Cryptocurrency's surprising transparency advantage
As perhaps befits a product of the post-2008 economy, the cryptocurrency space has never known normalcy. In a mere 13 years, crypto went from an untried software innovation of mysterious origin to being touted as the future of investing by major movie stars in Super Bowl commercials. Soon thereafter, of course, came the "crypto winter" of 2022, which began well before, but was surely deepened by, the downfall of FTX and disgraced wunderkind Sam Bankman-Fried.
Now, despite possible indicators of recovery, crypto's reputational crises are standing in the way of the mainstream adoption that once seemed inevitable. Google searches for "Web 3.0" terms such as "Bitcoin" and "Ethereum" have fallen to their lowest levels in years.
Regulators, too, seem to be leaning into a hardline stance, as indicated by the SEC's lawsuit against Coinbase and Binance that strikes at the heart of crypto's decentralized business model.
The crypto backlash appears rooted in the belief that the sector is too rife with bad actors, and too technologically complicated, to be worthy of public trust. The consensus in the crypto community, however, is that accurate clues to crypto quality are hidden in plain sight.
The majority of cryptocurrencies use open source platforms such as GitHub for the development of their software. Seasoned investors will routinely inspect the publicly available development history of a cryptocurrency as a basic aspect of due diligence.
Published in Journal of Management Information Systems, a paper co-authored by Mariia Petryk, an assistant professor of information systems at the Donald G. Costello College of Business at George Mason University, is the first to examine whether the intensity of developer engagement with a cryptocurrency could indeed be related to its quality. Her collaborators were Liangfei Qiu and Praveen Pathak of University of Florida.
"This paper is about how we evaluate reputation in a setting where traditional reputational instruments are not precise," Petryk explains. "When we choose a doctor, we often rely on an endorsement from someone we trust. But in lieu of that, we look into the history of the doctor—education, training, etc." By the same token (no pun intended), crypto investors could "judge quality based on the total effort developers made to write the code."
Using GitHub data for 559 cryptocurrencies over the period August 2016–December 2019, the researchers zeroed in on five open-source activities. They classed three under the heading of "quality enhancement." Commits are code modifications submitted by developers and eventually added to the crypto source code.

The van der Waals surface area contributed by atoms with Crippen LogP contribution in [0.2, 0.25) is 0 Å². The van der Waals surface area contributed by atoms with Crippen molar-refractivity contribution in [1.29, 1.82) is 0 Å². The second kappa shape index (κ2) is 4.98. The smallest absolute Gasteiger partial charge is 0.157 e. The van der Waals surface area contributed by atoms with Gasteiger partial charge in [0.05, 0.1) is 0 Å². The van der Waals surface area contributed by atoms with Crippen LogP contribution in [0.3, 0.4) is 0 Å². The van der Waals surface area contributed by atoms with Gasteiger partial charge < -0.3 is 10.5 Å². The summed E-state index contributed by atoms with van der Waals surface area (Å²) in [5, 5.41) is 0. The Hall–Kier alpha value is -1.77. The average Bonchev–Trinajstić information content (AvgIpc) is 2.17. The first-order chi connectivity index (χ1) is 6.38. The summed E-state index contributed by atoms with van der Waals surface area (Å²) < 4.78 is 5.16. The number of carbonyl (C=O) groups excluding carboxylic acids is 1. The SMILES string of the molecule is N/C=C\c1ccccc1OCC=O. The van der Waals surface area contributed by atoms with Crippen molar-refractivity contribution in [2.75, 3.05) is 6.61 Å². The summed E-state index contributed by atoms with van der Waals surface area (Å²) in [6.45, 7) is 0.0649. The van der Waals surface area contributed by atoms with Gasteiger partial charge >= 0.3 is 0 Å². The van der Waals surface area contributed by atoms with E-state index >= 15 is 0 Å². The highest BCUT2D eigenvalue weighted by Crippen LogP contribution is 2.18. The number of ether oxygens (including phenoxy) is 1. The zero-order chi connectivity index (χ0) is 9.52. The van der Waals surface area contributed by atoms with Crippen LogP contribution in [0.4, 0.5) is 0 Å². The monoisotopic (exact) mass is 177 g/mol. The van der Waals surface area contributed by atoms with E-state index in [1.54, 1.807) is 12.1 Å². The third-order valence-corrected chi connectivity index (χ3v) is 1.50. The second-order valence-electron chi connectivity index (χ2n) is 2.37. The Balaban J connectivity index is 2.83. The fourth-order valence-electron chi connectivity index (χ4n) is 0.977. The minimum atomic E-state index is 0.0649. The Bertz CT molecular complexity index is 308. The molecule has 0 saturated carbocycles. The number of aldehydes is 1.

Before official adoption, proposed modifications exist as pull requests awaiting assessment. Issues are questions, bugs or problems raised by developers or users for discussion within the open-source platform.
The remaining two activities fall under "diffusion of software," essentially a proxy for developer attention. Forks are mirrored copies of the original code attached to a developer's account. Watches are a way for developers to "subscribe" in order to more closely follow the discussion within the community around a cryptocurrency.
Across the data set, the researchers found that a one-standard-deviation increase in forks and watches would equate to a 0.56% price increase per month, or 6.7% per year.
As for the three "quality enhancement" metrics, increases in issues exerted upward pressure on token price, but pull requests and commits displayed the opposite effect. A one-standard-deviation increase in issues led to a 4.3% higher price over one year, while an equivalent increase in pull requests was linked to annual losses of 5%.
These contradictory results perhaps point to uncertainties about the length of time it would take for crypto admins to evaluate and implement proposed changes. It goes without saying that greater numbers of requests for revision would heighten such uncertainties and their possible implications for cryptocurrency quality.
Overall, these findings imply a "virtuous circle" whereby more promising cryptocurrencies attract more developer attention, which in turn produces quality improvements that are reflected in the token price. While the expansion of the developer community creates the potential for rising pull requests and commits to lower the token price, the price-positive impact of forks and watches was approximately six times stronger.
As a general rule, then, intensity of developer attention and engagement could be viewed as a leading indicator of how the market values the tokens—with the very important caveat that broad statistical patterns may have little to no bearing on specific investment decisions.
Therefore, information from GitHub and other open-source platforms could be an important reference point for policymakers looking to evolve nuanced regulatory approaches. "One purpose of regulation is to create equal opportunity," Petryk says.
"Transparent mechanisms allow investors to learn about underlying assets and properties and make their own judgments. Open source platforms like GitHub are open to everyone, but not everyone thinks to use it. In terms of info disclosure, this could be an important factor."
More information: Mariia Petryk et al, Impact of Open-Source Community on Cryptocurrency Market Price: An Empirical Investigation, Journal of Management Information Systems (2023). DOI: 10.1080/07421222.2023.2267322